Monthly Archives: August 2011

FDA’s Gluten-free Labeling Laws, Part 2

On Friday I started digging into the FDA’s proposed gluten-free regulations. We talked about the PPM that the FDA is setting up: 20 PPM is currently the proposed threshold under which a food can be accurately labeled gluten-free.

Today let’s delve deeper, shall we? Setting a threshold is one thing. Communicating that threshold to consumers is another. This is one of the areas of the rule that the FDA seems most eager to hear comments about – it doesn’t matter whether you’re a scientist or a hair-dresser or a birthday party clown, if you eat gluten-free food the FDA wants you to be able to shop knowingly and safely. And who better to tell the FDA what you want to see on a label than you?
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FDA’s Gluten-free Labeling Laws, a Closer Look

On Wednesday, the FDA reopened the floor for discussion about their proposed gluten-free labeling.


This is a very good thing. This is why there were giant cakes baked, marches marched, petitions signed, etc. And the fact that the FDA is open to comments and interested in listening to what we all collectively have to say about our health – even better.

It’s also a very detailed thing. Before you comment – and the more comments the better – it’s important to understand what it is you’re commenting on. Which is why we’re going to take a few posts to dissect the proposed legislation and what it means.
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California Pizza Kitchen: Cross-Contamination Concerns?

We love getting comments. And we got a LOT of comments on our post about California Pizza Kitchen’s new gluten-free menu the other week. Not all of them were positive, so we wanted to acknowledge the dispute.

In reading the comments on our site – and in digging around the blogosphere for more stories – it’s quite clear that there’s been a mixed reaction to CPK’s menu. While some people have gone and had positive experiences, others have reported cross-contamination. And still others have chosen not to eat the pizza after speaking with their local branch about food safety measures.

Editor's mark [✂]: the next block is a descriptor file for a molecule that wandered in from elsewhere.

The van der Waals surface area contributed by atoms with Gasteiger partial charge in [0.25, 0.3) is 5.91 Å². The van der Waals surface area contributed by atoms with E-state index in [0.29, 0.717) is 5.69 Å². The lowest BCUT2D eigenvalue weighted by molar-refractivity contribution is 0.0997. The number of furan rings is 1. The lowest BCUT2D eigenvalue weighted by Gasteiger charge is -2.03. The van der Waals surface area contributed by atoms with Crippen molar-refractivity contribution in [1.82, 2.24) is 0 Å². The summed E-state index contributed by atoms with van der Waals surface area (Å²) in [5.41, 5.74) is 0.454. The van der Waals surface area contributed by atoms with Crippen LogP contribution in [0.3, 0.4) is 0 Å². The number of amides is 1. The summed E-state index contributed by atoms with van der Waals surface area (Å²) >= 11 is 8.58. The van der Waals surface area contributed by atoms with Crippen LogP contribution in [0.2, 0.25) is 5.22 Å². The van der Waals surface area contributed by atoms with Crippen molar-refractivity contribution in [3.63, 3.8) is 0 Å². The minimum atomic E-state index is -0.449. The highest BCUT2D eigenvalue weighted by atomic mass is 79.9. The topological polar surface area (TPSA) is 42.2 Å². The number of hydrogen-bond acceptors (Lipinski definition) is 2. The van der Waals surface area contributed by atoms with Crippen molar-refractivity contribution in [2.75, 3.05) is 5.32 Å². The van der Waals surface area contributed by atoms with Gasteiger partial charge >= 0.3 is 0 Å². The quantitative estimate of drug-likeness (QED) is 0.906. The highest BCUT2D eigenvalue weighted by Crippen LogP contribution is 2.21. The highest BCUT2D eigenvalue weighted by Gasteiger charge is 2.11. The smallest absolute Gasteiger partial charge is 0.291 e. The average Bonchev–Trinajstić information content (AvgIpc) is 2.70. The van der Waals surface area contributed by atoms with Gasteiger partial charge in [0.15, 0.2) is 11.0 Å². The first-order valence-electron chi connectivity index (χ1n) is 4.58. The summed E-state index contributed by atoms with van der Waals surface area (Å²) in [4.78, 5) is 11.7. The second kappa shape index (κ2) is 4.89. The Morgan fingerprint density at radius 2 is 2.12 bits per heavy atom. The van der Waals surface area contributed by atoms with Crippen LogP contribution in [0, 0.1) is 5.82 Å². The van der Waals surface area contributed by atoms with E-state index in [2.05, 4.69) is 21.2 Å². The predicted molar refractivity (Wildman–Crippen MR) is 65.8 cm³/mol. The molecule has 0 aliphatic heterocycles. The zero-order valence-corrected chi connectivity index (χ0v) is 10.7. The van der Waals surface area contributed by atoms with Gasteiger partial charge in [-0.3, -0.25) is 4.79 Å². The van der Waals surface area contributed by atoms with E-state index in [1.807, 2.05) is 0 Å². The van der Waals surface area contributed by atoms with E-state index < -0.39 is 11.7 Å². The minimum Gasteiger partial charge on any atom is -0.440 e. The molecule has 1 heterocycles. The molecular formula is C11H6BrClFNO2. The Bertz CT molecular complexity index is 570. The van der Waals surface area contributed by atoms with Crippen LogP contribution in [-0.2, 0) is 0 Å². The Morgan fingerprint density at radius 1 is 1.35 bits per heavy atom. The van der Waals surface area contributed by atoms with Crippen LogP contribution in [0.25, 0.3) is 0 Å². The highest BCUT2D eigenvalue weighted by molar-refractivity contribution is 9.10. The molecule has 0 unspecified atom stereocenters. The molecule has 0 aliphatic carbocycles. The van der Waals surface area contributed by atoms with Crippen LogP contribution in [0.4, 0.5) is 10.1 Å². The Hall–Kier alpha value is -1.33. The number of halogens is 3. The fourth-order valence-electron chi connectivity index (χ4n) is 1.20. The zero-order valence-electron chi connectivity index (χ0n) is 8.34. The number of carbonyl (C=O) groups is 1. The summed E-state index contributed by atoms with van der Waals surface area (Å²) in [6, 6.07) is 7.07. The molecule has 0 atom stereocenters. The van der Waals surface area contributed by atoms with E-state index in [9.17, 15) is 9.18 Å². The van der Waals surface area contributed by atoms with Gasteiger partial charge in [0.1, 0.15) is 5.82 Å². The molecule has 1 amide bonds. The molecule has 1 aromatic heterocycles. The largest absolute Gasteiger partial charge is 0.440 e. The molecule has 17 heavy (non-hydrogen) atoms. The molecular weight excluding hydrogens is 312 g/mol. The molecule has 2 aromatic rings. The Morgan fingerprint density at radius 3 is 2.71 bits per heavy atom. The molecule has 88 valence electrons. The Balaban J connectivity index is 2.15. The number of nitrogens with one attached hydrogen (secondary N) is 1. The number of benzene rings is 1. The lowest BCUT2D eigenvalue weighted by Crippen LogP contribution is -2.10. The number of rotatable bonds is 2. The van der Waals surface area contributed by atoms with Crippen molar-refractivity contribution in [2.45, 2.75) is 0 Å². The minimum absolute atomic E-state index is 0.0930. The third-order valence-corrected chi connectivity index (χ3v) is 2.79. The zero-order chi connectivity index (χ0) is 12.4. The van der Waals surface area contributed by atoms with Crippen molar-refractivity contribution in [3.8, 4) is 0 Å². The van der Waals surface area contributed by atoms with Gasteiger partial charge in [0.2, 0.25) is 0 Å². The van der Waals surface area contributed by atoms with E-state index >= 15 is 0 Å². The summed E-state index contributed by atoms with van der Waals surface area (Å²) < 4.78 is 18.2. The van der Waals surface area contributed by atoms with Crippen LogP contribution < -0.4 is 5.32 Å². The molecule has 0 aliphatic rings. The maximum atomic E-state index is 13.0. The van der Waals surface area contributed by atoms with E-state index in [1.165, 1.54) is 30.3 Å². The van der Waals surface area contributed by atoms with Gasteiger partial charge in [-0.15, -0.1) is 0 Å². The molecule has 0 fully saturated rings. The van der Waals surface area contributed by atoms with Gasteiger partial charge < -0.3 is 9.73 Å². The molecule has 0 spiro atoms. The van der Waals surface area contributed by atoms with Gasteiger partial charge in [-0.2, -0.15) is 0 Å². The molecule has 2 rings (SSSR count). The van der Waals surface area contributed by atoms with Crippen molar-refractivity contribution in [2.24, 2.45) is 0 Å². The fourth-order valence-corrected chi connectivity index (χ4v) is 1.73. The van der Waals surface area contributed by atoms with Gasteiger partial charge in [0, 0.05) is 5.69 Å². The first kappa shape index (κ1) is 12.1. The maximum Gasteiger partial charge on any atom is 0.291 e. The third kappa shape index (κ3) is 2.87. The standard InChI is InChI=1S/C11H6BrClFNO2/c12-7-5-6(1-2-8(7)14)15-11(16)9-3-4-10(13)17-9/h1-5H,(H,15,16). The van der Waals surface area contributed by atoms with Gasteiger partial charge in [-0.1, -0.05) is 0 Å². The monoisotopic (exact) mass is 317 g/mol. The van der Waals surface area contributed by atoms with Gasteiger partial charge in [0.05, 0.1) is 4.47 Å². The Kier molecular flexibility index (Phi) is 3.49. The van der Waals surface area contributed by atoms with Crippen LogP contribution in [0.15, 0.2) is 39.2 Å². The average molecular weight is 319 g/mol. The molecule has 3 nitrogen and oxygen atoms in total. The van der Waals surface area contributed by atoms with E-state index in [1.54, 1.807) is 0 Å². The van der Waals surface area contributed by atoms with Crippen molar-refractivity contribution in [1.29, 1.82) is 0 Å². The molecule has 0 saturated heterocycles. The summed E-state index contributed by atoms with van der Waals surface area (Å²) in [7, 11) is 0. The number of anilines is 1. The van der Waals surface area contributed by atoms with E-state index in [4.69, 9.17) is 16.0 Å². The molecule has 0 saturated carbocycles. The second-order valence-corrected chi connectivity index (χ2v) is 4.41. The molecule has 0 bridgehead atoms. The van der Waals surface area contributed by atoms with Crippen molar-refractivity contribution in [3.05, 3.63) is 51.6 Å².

The crux of the matter seems to be that the toppings and the prep area are shared between gluten-full and gluten-free ingredients, leading to a potentially risky environment for anyone with celiac disease. As alluded to fairly clearly in the disclaimer, the same utensils are likely used for different crusts. Plus, there is the possibility that a local supplier will use a non-gf alternative without informing the kitchen. There may also be a certain amount of flour in the air.

So, while the measures in place have been sufficient in many cases to keep diners happy and safe, it’s entirely understandable that a number of people don’t feel comfortable enough to eat at California Pizza Kitchen.

At the end of the day, we’re big believers in the, “when in doubt, leave it out” school of gluten-free thought – and also in the belief that when it comes time for you to make a decision about your diet, more information is always better than less.

Accordingly, please keep the comments coming: have you personally been to a California Pizza Kitchen? Do you have celiac disease, or do you keep a gluten-free diet for other health reasons? Have you spoken to a chef there, and if so were you made to feel comfortable about the gluten-free menu? If so, how was your meal? If not, why?

Cold Soup, a No-Sweat Summer Solution

I love summer, but it’s hot outside. I love cooking, but it’s hot in my kitchen when the oven’s on. What’s a girl to do?

Some days, the answer is takeout, or a salad. But other days, I really want to be in the kitchen futzing around for a while. And for now, that means cold soup.

For many, the world of cold soup begins and ends with gazpacho. There’s nothing wrong with that gazpacho is delicious and healthy and stands up to endless tinkering. Do you want it spicy or not? Chunky or pureed? Which herbs do you want to play with? What veggies look freshest at the market this week?
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